3. Open-Ended Indiscrete Series :
Sometimes the lower limit of the first class and the upper limit of the last class series is not written. Such series is called an open-ended series. In such series, instead of the lower limit of the first class, ‘less than’ and instead of the upper limit, last class ‘more than’ is written. In such a situation, the class-interval of the first class and the last class is taken out on the basis of the class interval of the nearest classes. An example of an open-ended series is given below
Open-ended Indiscrete Series
Marks Obtained by Student | Frequency of Students |
Less than 5 | 2 |
5-10 | 3 |
10-15 | 7 |
15-20 | 4 |
More than 20 | 4 |
N=20 |
In the above example the class-interval of the entire series is 5. Therefore, assuming the extension of the first and the last classes to be is also five, they will be converted to 0 – 5 and 20 – 25.
4. Cumulative Frequency Series :
Cumulative frequency range refers to a series in which the frequency of different classes is not separated by the category, but the frequencies are written in a cumulative form. In such a category, both the boundaries of each classes are not written. Only upper or lower limits are written. When writing a cumulative frequency based on the upper limit, the word ‘less than’ is written before the term value, and while writing a cumulative frequency based on the lower limit ‘more than’ is written after the term value. While solving question of the cumulative frequency series, it is first converted from cumulative to simple frequency.
The construction of the cumulative series from the ordinary series, and the construction of ordinary series from the cumulative series has been explained by the following example
Ordinary Continuous Series
Obtained Marks | No, of Students |
0-10 | 2 |
10-20 | 10 |
20-30 | 14 |
30-40 | 8 |
40-50 | 6 |
N = 40 |
It can be written in the form of cumulative series as follows:
(A) ‘Less Than’ Cumulative Frequency
Obtained Marks | No. of Students |
Less than 10 | 2 |
Less than 20 | 12 (10 + 2) |
Less than 30 | 26 (12 +14) |
Less than 40 | 34 (26 + 8) |
Less than 50 | 40 (34 + 6) |
N = 40 |
It can be also written in the following way:
Obtained Marks | No. of Students |
Less than 50 | 40 |
Less than 40 | 34 |
Less than 30 | 26 |
Less than 20 | 12 |
Less than 10 | 2 |
(B) ‘More Than’ Cumulative Frequency
Obtained Marks | No. of Students |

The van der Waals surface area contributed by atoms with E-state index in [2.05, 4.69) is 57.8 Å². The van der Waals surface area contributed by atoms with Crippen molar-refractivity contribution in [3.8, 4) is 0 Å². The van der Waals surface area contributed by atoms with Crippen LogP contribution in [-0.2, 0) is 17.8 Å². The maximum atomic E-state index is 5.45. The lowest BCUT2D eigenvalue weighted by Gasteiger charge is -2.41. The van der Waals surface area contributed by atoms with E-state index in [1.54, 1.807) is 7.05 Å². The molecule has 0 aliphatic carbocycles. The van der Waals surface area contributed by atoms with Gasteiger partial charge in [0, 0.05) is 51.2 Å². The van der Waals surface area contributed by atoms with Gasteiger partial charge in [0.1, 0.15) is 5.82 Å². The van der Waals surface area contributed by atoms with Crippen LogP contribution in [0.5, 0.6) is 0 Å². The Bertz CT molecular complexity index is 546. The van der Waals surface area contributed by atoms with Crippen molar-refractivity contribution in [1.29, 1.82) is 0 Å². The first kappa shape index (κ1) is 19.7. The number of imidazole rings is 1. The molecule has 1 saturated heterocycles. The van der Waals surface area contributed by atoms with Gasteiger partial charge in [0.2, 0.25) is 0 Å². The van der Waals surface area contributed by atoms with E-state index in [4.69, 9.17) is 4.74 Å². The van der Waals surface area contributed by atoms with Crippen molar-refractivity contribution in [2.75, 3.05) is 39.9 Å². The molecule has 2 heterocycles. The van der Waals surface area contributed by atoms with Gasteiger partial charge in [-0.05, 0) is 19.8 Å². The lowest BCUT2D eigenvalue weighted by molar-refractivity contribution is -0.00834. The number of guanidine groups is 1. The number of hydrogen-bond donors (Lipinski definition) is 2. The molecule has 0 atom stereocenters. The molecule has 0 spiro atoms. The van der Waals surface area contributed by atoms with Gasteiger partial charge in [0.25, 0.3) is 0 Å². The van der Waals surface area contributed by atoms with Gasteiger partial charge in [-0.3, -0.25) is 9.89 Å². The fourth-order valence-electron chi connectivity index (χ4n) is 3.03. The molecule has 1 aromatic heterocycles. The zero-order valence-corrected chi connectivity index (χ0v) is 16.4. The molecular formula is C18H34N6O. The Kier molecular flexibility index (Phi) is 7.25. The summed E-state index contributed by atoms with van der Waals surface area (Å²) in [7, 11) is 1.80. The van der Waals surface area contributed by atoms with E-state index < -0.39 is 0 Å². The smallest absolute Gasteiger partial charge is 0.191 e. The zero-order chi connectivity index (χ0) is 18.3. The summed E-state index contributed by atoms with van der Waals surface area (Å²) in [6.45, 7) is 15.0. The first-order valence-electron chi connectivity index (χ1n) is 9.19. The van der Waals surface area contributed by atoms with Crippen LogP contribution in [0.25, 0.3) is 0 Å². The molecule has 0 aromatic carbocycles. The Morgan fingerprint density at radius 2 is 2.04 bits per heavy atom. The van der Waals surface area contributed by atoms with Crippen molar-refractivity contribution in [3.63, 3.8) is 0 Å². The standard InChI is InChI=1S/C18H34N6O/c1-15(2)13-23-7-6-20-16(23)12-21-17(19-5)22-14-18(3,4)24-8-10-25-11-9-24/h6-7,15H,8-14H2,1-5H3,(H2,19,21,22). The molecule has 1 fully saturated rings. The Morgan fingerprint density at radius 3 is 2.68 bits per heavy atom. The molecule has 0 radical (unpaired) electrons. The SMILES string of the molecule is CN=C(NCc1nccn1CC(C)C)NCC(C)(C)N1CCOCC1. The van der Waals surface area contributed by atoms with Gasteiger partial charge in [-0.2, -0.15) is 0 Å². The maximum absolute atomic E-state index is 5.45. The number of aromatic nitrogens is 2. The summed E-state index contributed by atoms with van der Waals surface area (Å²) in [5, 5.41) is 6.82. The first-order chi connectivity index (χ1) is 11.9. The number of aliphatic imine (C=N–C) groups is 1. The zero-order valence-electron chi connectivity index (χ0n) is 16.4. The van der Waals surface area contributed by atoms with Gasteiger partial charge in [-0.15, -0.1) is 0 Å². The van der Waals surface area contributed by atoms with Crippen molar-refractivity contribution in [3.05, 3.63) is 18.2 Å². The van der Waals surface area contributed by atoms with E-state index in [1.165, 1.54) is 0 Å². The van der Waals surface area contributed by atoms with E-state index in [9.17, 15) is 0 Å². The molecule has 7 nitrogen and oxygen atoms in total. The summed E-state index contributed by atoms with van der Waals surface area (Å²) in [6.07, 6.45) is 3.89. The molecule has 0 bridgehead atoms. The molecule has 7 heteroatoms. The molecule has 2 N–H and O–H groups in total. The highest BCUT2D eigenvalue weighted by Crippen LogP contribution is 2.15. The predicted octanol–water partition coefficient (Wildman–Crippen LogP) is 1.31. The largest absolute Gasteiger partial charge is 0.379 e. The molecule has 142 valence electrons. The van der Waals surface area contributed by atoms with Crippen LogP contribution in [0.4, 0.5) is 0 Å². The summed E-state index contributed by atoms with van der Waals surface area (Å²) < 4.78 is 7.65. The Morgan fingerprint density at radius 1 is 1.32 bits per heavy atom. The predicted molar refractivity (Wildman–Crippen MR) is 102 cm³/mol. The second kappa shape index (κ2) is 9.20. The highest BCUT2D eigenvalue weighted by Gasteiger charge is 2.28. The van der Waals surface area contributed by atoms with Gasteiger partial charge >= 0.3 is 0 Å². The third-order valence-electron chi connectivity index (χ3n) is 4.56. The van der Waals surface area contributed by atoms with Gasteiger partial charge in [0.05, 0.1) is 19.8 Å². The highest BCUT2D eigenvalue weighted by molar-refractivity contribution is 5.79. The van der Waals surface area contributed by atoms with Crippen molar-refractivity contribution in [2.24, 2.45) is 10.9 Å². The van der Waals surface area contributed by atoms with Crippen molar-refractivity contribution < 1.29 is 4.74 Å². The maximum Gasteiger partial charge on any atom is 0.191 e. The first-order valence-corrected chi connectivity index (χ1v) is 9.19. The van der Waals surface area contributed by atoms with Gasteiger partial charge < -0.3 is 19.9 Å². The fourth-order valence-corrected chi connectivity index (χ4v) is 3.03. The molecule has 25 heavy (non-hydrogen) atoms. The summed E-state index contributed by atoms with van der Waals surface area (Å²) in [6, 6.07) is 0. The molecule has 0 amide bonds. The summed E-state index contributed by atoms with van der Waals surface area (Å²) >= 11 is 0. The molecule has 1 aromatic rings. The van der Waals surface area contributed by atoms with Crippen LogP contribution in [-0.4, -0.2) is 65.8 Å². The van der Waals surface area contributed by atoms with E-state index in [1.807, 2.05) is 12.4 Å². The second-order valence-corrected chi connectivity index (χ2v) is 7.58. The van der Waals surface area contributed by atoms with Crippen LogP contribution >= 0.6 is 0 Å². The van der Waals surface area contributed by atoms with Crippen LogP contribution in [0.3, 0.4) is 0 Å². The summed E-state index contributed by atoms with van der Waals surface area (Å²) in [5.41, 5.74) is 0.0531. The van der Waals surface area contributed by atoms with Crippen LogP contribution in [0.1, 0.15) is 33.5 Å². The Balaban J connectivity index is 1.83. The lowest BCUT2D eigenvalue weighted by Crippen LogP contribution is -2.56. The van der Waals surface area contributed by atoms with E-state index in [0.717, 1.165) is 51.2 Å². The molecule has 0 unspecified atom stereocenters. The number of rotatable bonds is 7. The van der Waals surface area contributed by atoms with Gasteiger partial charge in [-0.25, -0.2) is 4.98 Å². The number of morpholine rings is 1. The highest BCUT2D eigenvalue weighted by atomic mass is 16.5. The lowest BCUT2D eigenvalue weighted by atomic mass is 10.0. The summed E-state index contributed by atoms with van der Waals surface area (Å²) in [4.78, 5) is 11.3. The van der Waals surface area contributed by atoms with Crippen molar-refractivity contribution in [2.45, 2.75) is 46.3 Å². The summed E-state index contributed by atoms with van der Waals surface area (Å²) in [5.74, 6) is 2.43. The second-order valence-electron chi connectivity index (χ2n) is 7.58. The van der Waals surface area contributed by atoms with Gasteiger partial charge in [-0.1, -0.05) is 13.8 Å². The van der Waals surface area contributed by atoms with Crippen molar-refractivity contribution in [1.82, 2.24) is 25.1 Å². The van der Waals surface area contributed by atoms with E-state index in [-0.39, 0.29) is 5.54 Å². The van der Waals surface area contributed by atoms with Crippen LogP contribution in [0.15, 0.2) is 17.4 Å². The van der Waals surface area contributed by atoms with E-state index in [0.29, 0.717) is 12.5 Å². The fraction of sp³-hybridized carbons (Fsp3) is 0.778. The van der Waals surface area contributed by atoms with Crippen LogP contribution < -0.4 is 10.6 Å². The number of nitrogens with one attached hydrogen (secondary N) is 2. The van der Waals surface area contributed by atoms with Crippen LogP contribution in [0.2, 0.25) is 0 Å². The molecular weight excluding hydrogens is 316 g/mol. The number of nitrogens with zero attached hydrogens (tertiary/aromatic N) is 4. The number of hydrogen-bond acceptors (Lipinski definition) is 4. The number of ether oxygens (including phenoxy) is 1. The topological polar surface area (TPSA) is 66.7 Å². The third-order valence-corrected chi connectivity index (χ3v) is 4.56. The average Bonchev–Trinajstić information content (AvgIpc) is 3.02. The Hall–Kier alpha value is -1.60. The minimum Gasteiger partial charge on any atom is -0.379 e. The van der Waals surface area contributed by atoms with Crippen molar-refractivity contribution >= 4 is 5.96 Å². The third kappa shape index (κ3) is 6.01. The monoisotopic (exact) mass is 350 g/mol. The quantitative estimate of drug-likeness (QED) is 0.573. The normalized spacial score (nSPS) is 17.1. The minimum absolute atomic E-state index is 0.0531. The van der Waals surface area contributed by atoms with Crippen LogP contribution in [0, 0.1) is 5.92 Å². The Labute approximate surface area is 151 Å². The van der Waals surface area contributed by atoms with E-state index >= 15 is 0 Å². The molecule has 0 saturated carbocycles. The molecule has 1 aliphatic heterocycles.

More than 0 | 40 |
More than 10 | 38 |
More than 20 | 28 |
More than 30 | 14 |
More than 40 | 6 |
It can be also written in the following way:
Obtained Marks | No. of Students |
More than 40 | 6 |
More than 30 | 14 |
More than 20 | 28 |
More than 10 | 38 |
More than 0 | 40 |
Converting Cumulative Frequency Series into Ordinary Series :
Cumulative Frequency can be converted into ordinary series. The process of converting this can be clarified by the following example:
Example : Converting the following cumulative frequency series into ordinary series
Income (In | No. of Students |
More than 0 | 100 |
More than 100 | 80 |
More than 200 | 65 |
More than 300 | 25 |
More than 400 | 10 |
Solution :
The lower limit is given in the table above, and it has a difference of 100-100. Therefore, the upper limit of the first year will be 0 +100 = 100. Similarly, the upper limit of all classes will be determined as shown below
Income | No. of Families |
0-100 | 20 (100 – 80) |
100-200 | 15 (80 – 65) |
200-300 | 40 (65 – 25) |
300-400 | 15 (25 – 10) |
400-500 | 10 |
N = 100 |
5. Mid-Value Series- In mid-value series, the mid-values of class-intervals and frequencies are given.
Example-
Mid-Value | Frequencies |
50 | 20 |
150 | 15 |
250 | 40 |
350 | 15 |
450 | 10 |
To convert such categories into ordinary category, the classes of the middle values are to be known. Their process is as follows:
First to find out the half of the mid-point difference, where we decrease that half value from mid-point, the lower limit is extracted and when we add this half in mid-point, the upper limit is extracted. In the form of Formula-
Lower Limit
l_{1} = m-1/2 × i
Upper Limit
l_{2} = m +1/2 × i
Here m = mid – value, I = class – interval, l_{1} = lower limit, l_{2} = upper limit,
In the above example the difference of mid-value is 100. (150-50 and 250-150 etc) and its half is 50. Deducting 50 from each mid-value, we will get lower limit and adding 50 to each mid-value, we will get the upper limit. The converted series are given below-
Class | Frequencies | Calculations | |
0-100 | 20 | l_{1} = 50 – 1/2 × 100 = 0 | l_{2} = 50 + 1/2 × 100 = 100 |
100-200 | 15 | l_{1} = 150 – 1/2 × 100 = 100 | l_{2 }= 150 + 1/2 × 100 = 200 |
200-300 | 40 | l_{1} = 250 – 1/2 × 100 = 200 | l_{2} = 250 + 1/2 × 100 = 300 |
300-400 | 15 | l_{1} = 350 – 1/2 × 100 = 300 | l_{2 }= 350 + 1/2 × 100 = 400 |
400-500 | 10 | l_{1} = 450 – 1/2 × 100 = 400 | l_{2} = 450 + 1/2 × 100 = 500 |